Taiyaki & Dorayaki: たい焼き&どら焼き

If you have read any previous posts, you are probably aware of my love (obsession?) with Japanese-style sweets. So this will be yet another entry dedicated to the wonderful world of Japanese sweets.

Today is about taiyaki たい焼き and dorayaki どら焼き. Neither of these are especially popular in Okinawa, and are probably a little more common on the mainland, however there are some places in Okinawa to find these tasty treats.

Taiyaki is a fish-shaped pastry with a filling inside, usually sweet bean paste (an). There is the traditional type, with many different filling choices, at a small stall in the basement food (depachika デパ地下) floor of Ryubo department store in Naha (also known as Palette Kumoji). My favorite is probably the kinako きな粉 (toasted soy bean); it is creamy kind of like peanut butter inside. There is also a new fad of “croissant taiyaki,” (クロワッサンたい焼) which is a flaky twist on the traditional favorite. This is actually easier to find in Okinawa since it is sold by the chain takoyaki store, Gindaco 銀だこ. I prefer the traditional style, but the croissant taiyaki is okay, too. Whenever the Kyoto products fair comes through the stores, there is almost always the Le Mans booth which sells many flavors of this croissant-style taiyaki– I like this better than the Gindaco ones, personally.

**Recently, I have had an incredibly delicious taiyaki at Amane 天音 near Kichijoji station in Tokyo! I 100% recommend stopping by and trying it if you are ever in that area!

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Dorayaki is like 2 little tasty pancakes with a filling between them, again, usually sweet bean paste. But they are not quite pancakes or hotcakes… they usually have more pockets of air creating a nice fluffy texture, and the batter is usually sweetened with honey. These are ALL over, you can even find these in the convenience stores (like Lawson)! Some are even “Okinawa-style” since they use Okinawan kokutou 黒糖 (brown sugar). I will have to think about where my favorites are located… probably just the small booth that sets up outside the local grocery store once a month since there are always so fresh!

You can also find some small dorayaki at a specialty shop that also sells ohagi: here.

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Culture note: Some people say how you eat taiyaki tells about your personality:

The person who eats the head first is an optimist.

The person who eats the tail first is a romantic and detail-oriented.

The person who eats the fin first is sensitive.

The person who eats by tearing it in half is a man of action.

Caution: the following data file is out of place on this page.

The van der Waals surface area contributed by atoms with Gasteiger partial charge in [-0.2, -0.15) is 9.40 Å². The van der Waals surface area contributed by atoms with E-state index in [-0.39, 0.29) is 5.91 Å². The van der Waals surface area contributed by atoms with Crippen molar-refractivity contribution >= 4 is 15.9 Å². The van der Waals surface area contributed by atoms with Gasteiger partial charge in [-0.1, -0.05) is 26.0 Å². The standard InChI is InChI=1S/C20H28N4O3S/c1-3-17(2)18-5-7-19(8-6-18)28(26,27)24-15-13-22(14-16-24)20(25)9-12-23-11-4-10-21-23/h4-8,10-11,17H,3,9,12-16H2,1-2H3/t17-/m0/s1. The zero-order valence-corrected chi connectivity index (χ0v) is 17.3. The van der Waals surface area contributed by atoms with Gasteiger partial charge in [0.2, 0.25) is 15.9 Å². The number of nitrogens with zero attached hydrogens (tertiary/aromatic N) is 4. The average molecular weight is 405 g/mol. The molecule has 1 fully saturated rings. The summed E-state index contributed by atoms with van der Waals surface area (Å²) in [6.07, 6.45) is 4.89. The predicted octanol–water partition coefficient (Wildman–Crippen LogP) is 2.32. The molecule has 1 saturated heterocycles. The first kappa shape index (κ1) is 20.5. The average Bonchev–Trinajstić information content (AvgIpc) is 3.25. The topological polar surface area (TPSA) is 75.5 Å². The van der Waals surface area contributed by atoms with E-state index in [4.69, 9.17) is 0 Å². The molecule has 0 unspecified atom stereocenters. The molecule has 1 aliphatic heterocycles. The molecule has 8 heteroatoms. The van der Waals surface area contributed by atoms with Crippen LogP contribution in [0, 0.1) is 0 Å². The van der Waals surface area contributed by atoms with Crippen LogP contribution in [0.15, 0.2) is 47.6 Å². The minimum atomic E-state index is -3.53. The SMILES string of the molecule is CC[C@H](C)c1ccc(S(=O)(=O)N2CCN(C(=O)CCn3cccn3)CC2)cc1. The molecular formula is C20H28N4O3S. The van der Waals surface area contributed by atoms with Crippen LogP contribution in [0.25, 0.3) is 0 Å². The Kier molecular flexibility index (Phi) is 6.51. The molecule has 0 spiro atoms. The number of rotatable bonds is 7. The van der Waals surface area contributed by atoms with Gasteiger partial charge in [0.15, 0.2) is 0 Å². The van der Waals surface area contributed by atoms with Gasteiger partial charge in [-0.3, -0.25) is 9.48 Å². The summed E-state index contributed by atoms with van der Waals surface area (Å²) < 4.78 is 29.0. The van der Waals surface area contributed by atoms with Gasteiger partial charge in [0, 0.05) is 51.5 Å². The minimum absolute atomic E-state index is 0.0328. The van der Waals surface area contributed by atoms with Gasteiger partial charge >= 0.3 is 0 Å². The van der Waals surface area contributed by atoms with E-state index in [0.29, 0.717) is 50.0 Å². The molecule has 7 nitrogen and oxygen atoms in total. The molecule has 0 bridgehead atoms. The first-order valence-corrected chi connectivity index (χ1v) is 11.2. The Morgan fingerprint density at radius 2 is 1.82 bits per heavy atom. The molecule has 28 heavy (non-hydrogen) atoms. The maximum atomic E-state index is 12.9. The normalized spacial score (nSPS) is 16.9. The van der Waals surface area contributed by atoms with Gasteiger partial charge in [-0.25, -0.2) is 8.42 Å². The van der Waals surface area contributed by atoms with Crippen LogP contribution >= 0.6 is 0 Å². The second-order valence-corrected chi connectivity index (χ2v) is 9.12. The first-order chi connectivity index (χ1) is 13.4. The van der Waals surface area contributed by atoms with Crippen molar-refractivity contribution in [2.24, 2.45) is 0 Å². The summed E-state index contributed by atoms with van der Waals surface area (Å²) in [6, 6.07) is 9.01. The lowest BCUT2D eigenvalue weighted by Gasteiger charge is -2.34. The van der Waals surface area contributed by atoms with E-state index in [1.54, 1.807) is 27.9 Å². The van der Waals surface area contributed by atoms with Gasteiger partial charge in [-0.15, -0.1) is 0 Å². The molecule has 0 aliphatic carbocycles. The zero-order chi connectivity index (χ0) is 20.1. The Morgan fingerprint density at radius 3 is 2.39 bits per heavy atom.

A majority of people seem to eat the head first, but funny enough I usually eat the tail first.

Miyabi Chaya Nakamoto: みやび茶屋仲元

茶屋 chaya: tea house


Miyabi Teahouse Nakamoto みやび茶屋仲元 is a small tea house located in Okinawa city, off a back alley from Rt. 330 past the Rycom mall. You might not realize it exists, unless you recognize the hiragana for dorayaki どらやき on a purple flag in the alley and then think to follow it down an even more narrow alley to a parking lot leading to what appears to be an unmarked house except for the Okinawa City Omotenashi (おもてなし “hospitality”) flag outside the door.

Anyhow, it is a teahouse, leave your shoes at the door and enter the tatami room; during lunch they have some light meals, and during tea time you can order tea, coffee, ohagi, dorayaki, hot zenzai, and Okinawa ice zenzai. My quest in coming here was mainly to try the ohagi おはぎ.

Ohagi is named for the autumn flower, hagi (bush clover). In spring, this same dessert is called botamochi ぼたもち which is named after the spring flower, botan (peony). It is most commonly eaten during the Autumn and Spring Equinoxes.

Ohagi is sweet mochi rice with an azuki bean paste around the outside, although there are variations. This place had kinako (roasted soy flour) outside with anko (red azuki bean paste) inside, sesame outside with anko inside, as well as the typical anko outside and anko inside kinds. My husband and I ordered an ohagi set and a dorayaki set to share between us, so we ended up with 1 of each type, plus 2 dorayaki, and 2 matchas. What a nice experience. The owners were surprised to see Americans (at least by themselves and not accompanied by Japanese), and asked us how we found out about it and where we were from, etc. I explained about the Okinawa cafe book I purchased awhile back from the bookstore. The menu is in Japanese, but it seemed like the wife spoke some English, so I would not worry about trying this place out if you have trouble with Japanese language.

 

address:〒904-0032沖縄県沖縄市諸見里3-22-15

open 11-6 Wed-Sat (closed Sun, Mon, and Tues)